Like so many before, Bill Herling and Jill Nealey-Moore look out on Tacoma and see opportunities.
They do it from top-floor office space in the historic Rust Building downtown. In front of them, Pacific Avenue stretches southward, and on a clear day — which it wasn’t Wednesday — Mount Rainier would loom on the horizon.
Herling and Nealy-Moore make an interesting team in an interesting time for Tacoma’s future — particularly when it comes to that economic panacea that every city outside of Seattle seems to covet: tech.
Together, they recently founded and now guide Humming, a startup with 15 employees, lofty aspirations and more than $1 million dollars in venture capital funding.
Herling is a 25-year-old “serial entrepreneur” and self-described “patent troll” who grew up in Gig Harbor and dropped out of college (because, of course). He “likes to build things,” he says with the confidence that’s a trademark of the genre.
Nealey-Moore is a 49-year-old psych professor at the University of Puget Sound whose “expertise lies in the intersection of health psychology and clinical psychology,” according to the university’s website. For her, joining Humming offered an opportunity to increase her “sphere of influence” and also “help a lot of people.”
The company’s big idea is to change and automate the way smaller companies purchase advertising online. Utilizing scale to lower costs, Humming allows even small-time ad purchasers access to instant analytics to optimize performance and reach targeted audiences. The company uses artificial intelligence and machine learning help to build and distribute ads across platforms.
Herling and Nealey-Moore frequently use words like “redefine” “disrupt” and “democratize” to describe their startup’s ultimate potential.
Humming’s website, meanwhile, proudly and boldly proclaims it to be “Tacoma’s tech company.”
That’s by design, and where Herling’s and Nealey-Moore’s play gets particularly intriguing.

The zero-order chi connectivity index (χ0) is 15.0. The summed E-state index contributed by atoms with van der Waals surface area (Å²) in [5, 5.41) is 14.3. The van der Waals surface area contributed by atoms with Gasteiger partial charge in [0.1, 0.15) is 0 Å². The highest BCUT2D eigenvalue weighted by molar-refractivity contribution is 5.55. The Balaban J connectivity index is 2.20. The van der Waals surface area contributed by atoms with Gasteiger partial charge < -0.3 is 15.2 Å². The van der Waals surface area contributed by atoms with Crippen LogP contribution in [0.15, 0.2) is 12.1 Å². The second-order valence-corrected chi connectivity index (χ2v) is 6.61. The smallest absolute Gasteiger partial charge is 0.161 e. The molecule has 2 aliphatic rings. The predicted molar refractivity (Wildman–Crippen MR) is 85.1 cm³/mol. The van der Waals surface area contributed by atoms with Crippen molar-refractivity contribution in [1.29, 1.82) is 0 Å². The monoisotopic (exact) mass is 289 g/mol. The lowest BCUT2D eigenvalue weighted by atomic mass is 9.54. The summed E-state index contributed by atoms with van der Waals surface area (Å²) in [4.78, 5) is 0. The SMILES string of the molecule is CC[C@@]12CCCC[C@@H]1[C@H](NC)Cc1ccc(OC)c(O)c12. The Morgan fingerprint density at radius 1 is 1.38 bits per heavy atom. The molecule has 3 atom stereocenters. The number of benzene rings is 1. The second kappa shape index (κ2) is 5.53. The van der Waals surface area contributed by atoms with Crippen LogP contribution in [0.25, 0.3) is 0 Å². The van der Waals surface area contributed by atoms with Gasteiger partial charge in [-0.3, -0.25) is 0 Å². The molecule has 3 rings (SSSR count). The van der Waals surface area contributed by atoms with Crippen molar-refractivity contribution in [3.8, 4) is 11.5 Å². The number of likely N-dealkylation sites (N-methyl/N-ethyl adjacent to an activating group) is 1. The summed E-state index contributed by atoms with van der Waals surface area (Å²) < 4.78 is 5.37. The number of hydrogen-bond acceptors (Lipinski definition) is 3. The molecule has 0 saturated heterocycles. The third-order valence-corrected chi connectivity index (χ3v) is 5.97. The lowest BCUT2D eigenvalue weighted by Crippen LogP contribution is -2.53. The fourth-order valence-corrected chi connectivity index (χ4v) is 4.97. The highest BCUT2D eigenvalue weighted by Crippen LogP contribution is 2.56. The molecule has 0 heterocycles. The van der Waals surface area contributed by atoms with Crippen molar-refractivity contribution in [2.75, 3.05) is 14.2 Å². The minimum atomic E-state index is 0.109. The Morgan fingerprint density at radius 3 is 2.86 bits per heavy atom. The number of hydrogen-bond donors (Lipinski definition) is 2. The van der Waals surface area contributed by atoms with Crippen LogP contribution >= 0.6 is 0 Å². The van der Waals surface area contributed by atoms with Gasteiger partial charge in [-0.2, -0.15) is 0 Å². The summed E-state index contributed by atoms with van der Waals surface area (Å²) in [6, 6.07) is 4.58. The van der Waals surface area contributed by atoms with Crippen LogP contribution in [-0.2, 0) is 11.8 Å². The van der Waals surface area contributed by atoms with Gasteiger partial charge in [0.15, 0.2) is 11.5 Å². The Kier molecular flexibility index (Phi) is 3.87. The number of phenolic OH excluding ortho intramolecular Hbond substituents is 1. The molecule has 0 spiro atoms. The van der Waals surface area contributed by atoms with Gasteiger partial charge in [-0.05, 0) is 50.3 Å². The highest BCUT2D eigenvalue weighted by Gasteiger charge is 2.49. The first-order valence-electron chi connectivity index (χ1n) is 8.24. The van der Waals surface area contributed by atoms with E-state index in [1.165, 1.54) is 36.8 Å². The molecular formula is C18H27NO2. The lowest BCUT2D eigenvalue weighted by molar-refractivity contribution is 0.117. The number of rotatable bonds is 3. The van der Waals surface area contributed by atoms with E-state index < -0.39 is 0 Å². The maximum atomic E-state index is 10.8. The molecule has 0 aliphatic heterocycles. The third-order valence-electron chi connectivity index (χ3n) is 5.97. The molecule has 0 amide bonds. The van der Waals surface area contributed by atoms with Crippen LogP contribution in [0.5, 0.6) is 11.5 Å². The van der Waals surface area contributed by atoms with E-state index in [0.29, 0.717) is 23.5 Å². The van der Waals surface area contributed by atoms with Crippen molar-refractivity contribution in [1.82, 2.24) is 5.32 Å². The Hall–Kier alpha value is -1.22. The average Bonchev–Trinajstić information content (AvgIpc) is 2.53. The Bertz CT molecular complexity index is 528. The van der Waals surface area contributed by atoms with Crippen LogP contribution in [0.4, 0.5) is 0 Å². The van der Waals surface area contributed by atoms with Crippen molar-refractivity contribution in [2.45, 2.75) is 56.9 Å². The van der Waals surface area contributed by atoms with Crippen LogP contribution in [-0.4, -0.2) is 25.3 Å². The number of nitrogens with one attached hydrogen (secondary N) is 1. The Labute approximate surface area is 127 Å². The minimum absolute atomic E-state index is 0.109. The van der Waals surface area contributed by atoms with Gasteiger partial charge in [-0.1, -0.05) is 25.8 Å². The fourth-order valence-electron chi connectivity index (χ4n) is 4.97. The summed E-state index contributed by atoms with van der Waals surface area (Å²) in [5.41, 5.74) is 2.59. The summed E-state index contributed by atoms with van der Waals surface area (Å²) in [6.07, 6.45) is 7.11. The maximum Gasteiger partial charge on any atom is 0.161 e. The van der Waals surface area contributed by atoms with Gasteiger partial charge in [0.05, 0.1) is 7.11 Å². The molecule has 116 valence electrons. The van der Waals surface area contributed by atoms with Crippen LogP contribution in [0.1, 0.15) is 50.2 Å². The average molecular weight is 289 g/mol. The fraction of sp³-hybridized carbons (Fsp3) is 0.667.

Like so many other tech startups, Humming has an origin story with coffee-shop beginnings and, eventually, a tiny and anonymous office across the street from Amazon’s downtown Seattle megalopolis.
In June, though, Humming made the jump to Tacoma.
In part, that’s because Herling, who now lives in Tacoma, and Nealey-Moore, who lives in Gig Harbor, were sick and of the commute.
Even more, it was because they saw a chance to stand out and do big things in Tacoma.
They want to grow their 18-month-old company, and since moving to town, Nealey-Moore said, they’ve been able to start doing it.
They want to help Tacoma grow in the process.
Utilizing tools and incentives like a federal program that encourages longer term investments in “distressed communities,” Herling and Nealey-Moore said they aim to prove tech can work — and work well — in Tacoma.
Herling realizes full well he’s not the first to look at Tacoma’s potential and harbor such ambitions.
“Tacoma is primed for an explosion of growth,” Herling said from what was described as the atrium of Humming’s downtown Tacoma offices. “And I recognize … that Tacoma has always had this odd sense of optimism. The people I’ve talked to, it was always, ‘Give it two more years, two more years, this is happening.’”